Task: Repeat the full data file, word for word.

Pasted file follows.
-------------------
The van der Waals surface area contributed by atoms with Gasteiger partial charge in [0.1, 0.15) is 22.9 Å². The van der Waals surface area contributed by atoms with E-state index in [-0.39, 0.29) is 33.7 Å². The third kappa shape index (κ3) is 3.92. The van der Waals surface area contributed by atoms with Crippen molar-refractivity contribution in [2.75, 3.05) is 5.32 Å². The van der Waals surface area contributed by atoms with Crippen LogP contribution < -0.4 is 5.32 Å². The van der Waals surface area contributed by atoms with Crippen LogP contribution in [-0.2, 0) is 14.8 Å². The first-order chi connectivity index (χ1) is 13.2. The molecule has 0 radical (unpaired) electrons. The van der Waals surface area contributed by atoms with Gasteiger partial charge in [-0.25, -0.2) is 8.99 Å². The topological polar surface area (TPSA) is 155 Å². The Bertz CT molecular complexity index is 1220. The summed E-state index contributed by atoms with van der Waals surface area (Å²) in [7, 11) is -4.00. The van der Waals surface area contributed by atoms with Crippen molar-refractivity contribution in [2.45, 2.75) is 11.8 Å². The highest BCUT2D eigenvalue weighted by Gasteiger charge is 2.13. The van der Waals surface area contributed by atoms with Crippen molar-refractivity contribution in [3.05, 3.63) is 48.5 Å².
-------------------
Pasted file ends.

The van der Waals surface area contributed by atoms with Gasteiger partial charge in [0.1, 0.15) is 22.9 Å². The van der Waals surface area contributed by atoms with E-state index in [-0.39, 0.29) is 33.7 Å². The third kappa shape index (κ3) is 3.92. The van der Waals surface area contributed by atoms with Crippen molar-refractivity contribution in [2.75, 3.05) is 5.32 Å². The van der Waals surface area contributed by atoms with Crippen LogP contribution < -0.4 is 5.32 Å². The van der Waals surface area contributed by atoms with Crippen LogP contribution in [-0.2, 0) is 14.8 Å². The first-order chi connectivity index (χ1) is 13.2. The molecule has 0 radical (unpaired) electrons. The van der Waals surface area contributed by atoms with Gasteiger partial charge in [-0.25, -0.2) is 8.99 Å². The topological polar surface area (TPSA) is 155 Å². The Bertz CT molecular complexity index is 1220. The summed E-state index contributed by atoms with van der Waals surface area (Å²) in [7, 11) is -4.00. The van der Waals surface area contributed by atoms with Crippen molar-refractivity contribution in [2.45, 2.75) is 11.8 Å². The highest BCUT2D eigenvalue weighted by Gasteiger charge is 2.13. The van der Waals surface area contributed by atoms with Crippen molar-refractivity contribution in [3.05, 3.63) is 48.5 Å².